Lack of African American presence on UT Regents Board

Monday, January 23rd, 2017 @ 5:52PM

News Release
FOR IMMEDIATE RELEASE
January 24, 2017
Contact: Kelvin Bass
512-463-0123
Lack of African American presence on UT Regents Board to be discussed at press conference

 

AUSTIN – On Monday, January 23, 2017, Texas Governor Greg Abbott announced three appointments to the University of Texas System – Board of Regents replacing the same number of regents whose six-year terms are set to expire next month. The Board of Regents as presently comprised, does not have an African American regent and will not when the new appointments assume their posts on February 1.

“I could not be more proud of my former Senate colleague, Kevin Eltife, being named to the UT Board of Regents and have no qualms with the other selections,” said Senator West. “But I feel that an opportunity was missed to add a perspective that one of Texas’ flagship institutions has been without for nearly four years. It is a void that cannot be addressed for at least another two years.”

Two hundred and forty-two regents have served on the UT System Board during its 100 year history. Three have been African American. Former Dallas State Representative and renowned pastor, Dr. Zan Wesley Holmes Jr. was the first African American appointed to serve in 1991. The two other African American regents were Judith Craven, whose term ran from March 2001 through November 2007 and Prentice L. Gary, who served as a regent from 2007 – 2013.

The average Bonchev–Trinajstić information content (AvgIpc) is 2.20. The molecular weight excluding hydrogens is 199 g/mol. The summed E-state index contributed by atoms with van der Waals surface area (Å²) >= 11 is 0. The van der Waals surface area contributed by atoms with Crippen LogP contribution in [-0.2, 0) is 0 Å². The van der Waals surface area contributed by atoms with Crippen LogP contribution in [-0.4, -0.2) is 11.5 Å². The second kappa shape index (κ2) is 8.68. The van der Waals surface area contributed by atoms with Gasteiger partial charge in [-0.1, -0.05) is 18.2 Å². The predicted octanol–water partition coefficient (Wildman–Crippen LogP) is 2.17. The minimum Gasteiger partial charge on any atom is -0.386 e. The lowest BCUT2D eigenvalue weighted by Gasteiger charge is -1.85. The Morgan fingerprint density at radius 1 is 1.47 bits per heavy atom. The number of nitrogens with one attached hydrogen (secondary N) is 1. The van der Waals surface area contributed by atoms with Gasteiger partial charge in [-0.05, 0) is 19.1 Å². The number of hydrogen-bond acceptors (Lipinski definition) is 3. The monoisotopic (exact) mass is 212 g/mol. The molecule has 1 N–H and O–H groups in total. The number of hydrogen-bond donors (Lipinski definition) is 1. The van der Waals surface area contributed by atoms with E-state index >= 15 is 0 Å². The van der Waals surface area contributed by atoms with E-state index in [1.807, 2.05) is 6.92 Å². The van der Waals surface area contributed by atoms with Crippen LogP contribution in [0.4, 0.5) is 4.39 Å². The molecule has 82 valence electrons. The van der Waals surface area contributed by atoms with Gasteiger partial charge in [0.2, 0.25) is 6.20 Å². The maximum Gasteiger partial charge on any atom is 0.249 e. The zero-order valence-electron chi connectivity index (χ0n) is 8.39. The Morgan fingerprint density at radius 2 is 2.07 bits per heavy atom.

“As Texas continues into the 21st Century economy and demographic trends persist, diversity will become more and more critical as changing populations represent our society and the workforce of the future. There is room at the table for the viewpoints of the many faces and ethnicities that are part of a population that is urban, rural and suburban and reflective of all walks of life,” said Senator West. “How higher education will respond, guide and supplement the Texas workforce is critical and the University of Texas – Board of Regents should be at the helm of these societal advances. The African American perspective is a functional component of Texas’ future that is too important to proceed without. I would hope that the Governor will be more mindful of these considerations at the next and earliest opportunity.

“Although I’ve spoken with the Governor’s office on several occasions asking that he consider diversifying his appointments to UT’s Board of Regents the three Regents that he appointed on yesterday did not reflect my nor the African American community’s request.”

This week, Governor Abbott also announced appointments to the Board of Regents for the Texas A&M University System and the Texas Tech University System. These universities’ Boards of Regents terms expire during odd-years in which the Texas Legislature also convenes. The next sets of regents would be appointed in 2019. Regents’ appointments are confirmed by the Senate.

For more information, please contact Kelvin Bass at 512-463-0123.

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